but the sooner this changes happens, the more likely is the return of the lost playerbase – as classic proves the demand for the almost forgotten and then within SL misinterpreted highlights of WoW.

a change in design-philosophy is required, which is a change in mind which obviously is NOT THE TABLE.

to skip the psycho-analytical essay on the Elitist mindset, the needed change requires a more lateral, or at least more accessible progression and much more individualisation options up on to housing. (imagine Ion furnishing his personal Shaman Hut in the Barrens with some boar skins?)
but those wont suffice, WoW needs some real innovention to evolve further than borrowed power, x-pac features and collectibles.
something wild, something naughty, something magical…

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SmiteDoctor

I’m not having a bad time, if I get bored I stop and do something else; but then any other game I’ll usually only play for 1 to 2 hours a day as well.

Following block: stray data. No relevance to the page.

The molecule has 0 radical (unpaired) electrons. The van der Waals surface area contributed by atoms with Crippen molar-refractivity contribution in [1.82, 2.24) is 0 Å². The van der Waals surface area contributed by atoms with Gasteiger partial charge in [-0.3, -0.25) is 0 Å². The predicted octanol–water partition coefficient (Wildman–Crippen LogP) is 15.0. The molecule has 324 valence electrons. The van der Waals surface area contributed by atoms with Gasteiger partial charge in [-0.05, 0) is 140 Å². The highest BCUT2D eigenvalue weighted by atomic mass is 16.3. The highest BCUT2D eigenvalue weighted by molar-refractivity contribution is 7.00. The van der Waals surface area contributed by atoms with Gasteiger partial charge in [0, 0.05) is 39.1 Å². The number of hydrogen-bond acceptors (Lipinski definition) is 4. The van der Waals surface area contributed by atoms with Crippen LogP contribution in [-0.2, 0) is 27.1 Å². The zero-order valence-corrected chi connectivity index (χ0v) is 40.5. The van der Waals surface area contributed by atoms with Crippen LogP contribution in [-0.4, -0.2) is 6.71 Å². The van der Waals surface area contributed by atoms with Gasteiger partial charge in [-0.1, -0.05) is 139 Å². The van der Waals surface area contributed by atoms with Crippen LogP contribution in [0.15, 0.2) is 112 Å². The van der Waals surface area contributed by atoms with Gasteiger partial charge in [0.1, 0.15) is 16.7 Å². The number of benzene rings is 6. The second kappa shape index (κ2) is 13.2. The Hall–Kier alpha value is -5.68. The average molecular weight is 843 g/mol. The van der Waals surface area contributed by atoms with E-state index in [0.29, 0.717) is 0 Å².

Maybe you all might enjoy WoW if you didn’t treat it like a job, just put what your willing to put into it and move on to something else until you’re ready to come back.

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Bruno Brito

Maybe you all might enjoy WoW if you didn’t treat it like a job, just put what your willing to put into it and move on to something else until you’re ready to come back.

Maybe i want to play WoW doing different things without logging off. It’s sad to pretend this is all the game can be.

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Utakata

I think the biggest thing that needs to change is removing Raiding/Mythics/Rated PvP from the focus of the game, and let those be stand alones instead. Rather direct the attention to the story, questing, daily activities, crafting, non-competitive dungeons, etc…

…you know what every player does everyday. And be rewarded well to make it worth it. This is nothing new from me, I’ve been saying this in varying degrees since Vanilla. >.<

One thing though…

“Quick check, though: Why would you assume that the next person to take his job would be any better at it?”

…what if they replaced him with Naoki Yoshida though? o.O

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SmiteDoctor